Children often struggle in school because they haven’t got to grips with their homework (or haven’t had the opportunity to do the homework). If your child routinely does their homework in a busy space where the TV is on or people are coming and going all the time, you can bet they aren’t working at full capacity, and this will be reflected in their homework and overall performance.

Long-time teacher and writer for the Child Development Institute Pam Myers suggests parents should collaborate with their child in creating his or her own private homework space away from distractions.

Don’t Get Stricter with Homework Rules

If your child is already struggling to complete their homework on time, then tightening up your rules on homework isn’t going to help. Switch up your child’s homework routine by creating a fresh set of rules that suits them better. This can be as simple as asking your 10 year old when they would prefer to do their homework – before dinner? After? With a friend?

Setting a routine around his or her strengths will make your child feel more valued and eliminate the pressure of doing their homework unnaturally and on command.

Ways Your Child’s Teachers can Help

Your 10 year old’s teachers will be trained in dealing with kids with emotional and behavioral problems, and if they have the right attitude, they will want to help your child since they want every student to learn well. Here are some of the ways you can expect your child’s teacher(s) to help them feel they can cope and enjoy school again…

  1. Reduce class stress – making deadlines less rigid, i.e. setting homework for 3 days instead of overnight. They may also turn some lesson plans into a game or fun activity to help kids who find it hard to focus feel more engaged.
  2. Use tools that support emotional and social learning – programs like Positive Action and Raising Healthy Children are backed by Mental Health America and can be implemented by teachers to help with kids social and emotional skills.
  3. Recognize progress in your child (and praise them for it) – students who struggle can be tougher on themselves than anyone else, so a good teacher will praise them at every step along the way and build their self esteem.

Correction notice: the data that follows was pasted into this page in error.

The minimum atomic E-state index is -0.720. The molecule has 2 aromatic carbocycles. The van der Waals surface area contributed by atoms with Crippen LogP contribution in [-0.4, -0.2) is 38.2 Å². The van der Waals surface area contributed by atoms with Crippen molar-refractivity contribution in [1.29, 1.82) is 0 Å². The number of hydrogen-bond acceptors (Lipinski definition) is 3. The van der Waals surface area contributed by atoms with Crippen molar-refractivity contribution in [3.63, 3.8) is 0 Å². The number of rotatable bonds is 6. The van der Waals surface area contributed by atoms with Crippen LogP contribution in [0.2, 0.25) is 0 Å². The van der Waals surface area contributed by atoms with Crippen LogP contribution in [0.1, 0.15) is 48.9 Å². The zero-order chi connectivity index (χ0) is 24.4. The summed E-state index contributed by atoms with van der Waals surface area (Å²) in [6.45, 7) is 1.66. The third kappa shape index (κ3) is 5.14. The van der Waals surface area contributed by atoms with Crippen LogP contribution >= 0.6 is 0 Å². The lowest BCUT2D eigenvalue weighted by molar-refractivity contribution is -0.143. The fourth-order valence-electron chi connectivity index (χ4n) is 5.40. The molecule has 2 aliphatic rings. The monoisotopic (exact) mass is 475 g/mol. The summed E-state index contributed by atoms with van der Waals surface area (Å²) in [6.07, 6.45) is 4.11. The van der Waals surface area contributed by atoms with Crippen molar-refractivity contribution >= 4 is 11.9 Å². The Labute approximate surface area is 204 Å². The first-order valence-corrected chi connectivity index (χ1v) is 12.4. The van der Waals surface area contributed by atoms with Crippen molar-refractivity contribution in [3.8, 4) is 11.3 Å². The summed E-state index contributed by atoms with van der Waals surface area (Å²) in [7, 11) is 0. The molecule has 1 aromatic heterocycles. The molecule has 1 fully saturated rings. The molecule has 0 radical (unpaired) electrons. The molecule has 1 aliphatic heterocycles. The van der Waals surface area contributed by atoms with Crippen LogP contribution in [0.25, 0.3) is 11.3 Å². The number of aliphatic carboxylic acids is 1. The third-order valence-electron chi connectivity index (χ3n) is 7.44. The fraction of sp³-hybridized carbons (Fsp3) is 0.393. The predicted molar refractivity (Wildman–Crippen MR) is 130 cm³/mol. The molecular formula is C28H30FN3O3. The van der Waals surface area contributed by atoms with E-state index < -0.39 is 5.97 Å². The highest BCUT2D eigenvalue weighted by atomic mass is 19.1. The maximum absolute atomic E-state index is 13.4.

4. Work closely with parents – an ideal teacher will keep the lines of communication open with parents. They will report back to you and proactively discuss and develop strategies that will help your child succeed in school.

How to Help Your Child Feel Naturally Motivated at School?

Teaching your kid all the technical methods of coping better at school is great, but sometimes, tossing out the rule book and shining a spotlight on your child’s well being can be just as valuable in helping them become more motivated in school. Here are a few natural ways to get them motivated for school.

Take Them Traveling

Kids might read about the world in geography class, but taking them out to experience it can do wonders for their young minds and spark untapped creativity that they didn’t know was there! Broadens their horizons this summer with a family trip to a different state (or country). Traveling isn’t just fun, it gives you a fresh perspective on things and helps you re-assess problems – exactly what your child needs if they’re struggling in school.

Help Them Find Their School/Life Balance

It’s easy to get lost in obsessing about your child’s grades, but you should also put importance in their social life and make sure they’re contented in their free time. Help your child have a balanced work and play lifestyle by encouraging him/her to join summer kids clubs, make new friends and start new hobbies to broaden their scope outside of school.

Show them how things like English and Math apply to everyday life – Kids find it hard to see the use in being taught things “just because”, so to help them see why things like math equations and written skills are important, show them how learning applies to real life.

  • Do some baking together and show them how fractions are important – the quantity of ingredients can make the difference between a yummy and disgusting cupcake!
  • Take them grocery shopping and ask them to pay for a candy bar or other item with the correct change.
  • Show them how you write letters or emails and demonstrate why a clear written style helps a message to sound better, more intelligent and more grown up to the recipient.

You Might Also Like:

Scroll to Top